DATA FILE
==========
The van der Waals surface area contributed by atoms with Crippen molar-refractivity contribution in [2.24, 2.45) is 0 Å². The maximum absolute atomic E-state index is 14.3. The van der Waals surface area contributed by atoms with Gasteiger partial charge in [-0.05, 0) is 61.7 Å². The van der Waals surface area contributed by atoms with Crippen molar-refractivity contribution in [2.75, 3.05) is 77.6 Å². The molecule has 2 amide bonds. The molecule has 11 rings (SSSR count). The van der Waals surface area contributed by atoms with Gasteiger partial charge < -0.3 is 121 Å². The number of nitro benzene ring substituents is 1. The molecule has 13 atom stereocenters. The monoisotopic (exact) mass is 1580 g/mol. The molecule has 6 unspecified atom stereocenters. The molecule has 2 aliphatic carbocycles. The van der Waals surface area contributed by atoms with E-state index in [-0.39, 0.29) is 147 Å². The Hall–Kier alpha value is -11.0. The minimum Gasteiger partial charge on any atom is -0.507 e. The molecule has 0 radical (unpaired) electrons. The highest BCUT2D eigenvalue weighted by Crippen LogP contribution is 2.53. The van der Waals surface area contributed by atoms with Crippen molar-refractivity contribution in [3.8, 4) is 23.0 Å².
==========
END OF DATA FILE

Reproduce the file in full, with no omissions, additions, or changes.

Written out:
The van der Waals surface area contributed by atoms with Crippen molar-refractivity contribution in [2.24, 2.45) is 0 Å². The maximum absolute atomic E-state index is 14.3. The van der Waals surface area contributed by atoms with Gasteiger partial charge in [-0.05, 0) is 61.7 Å². The van der Waals surface area contributed by atoms with Crippen molar-refractivity contribution in [2.75, 3.05) is 77.6 Å². The molecule has 2 amide bonds. The molecule has 11 rings (SSSR count). The van der Waals surface area contributed by atoms with Gasteiger partial charge < -0.3 is 121 Å². The number of nitro benzene ring substituents is 1. The molecule has 13 atom stereocenters. The monoisotopic (exact) mass is 1580 g/mol. The molecule has 6 unspecified atom stereocenters. The molecule has 2 aliphatic carbocycles. The van der Waals surface area contributed by atoms with E-state index in [-0.39, 0.29) is 147 Å². The Hall–Kier alpha value is -11.0. The minimum Gasteiger partial charge on any atom is -0.507 e. The molecule has 0 radical (unpaired) electrons. The highest BCUT2D eigenvalue weighted by Crippen LogP contribution is 2.53. The van der Waals surface area contributed by atoms with Crippen molar-refractivity contribution in [3.8, 4) is 23.0 Å².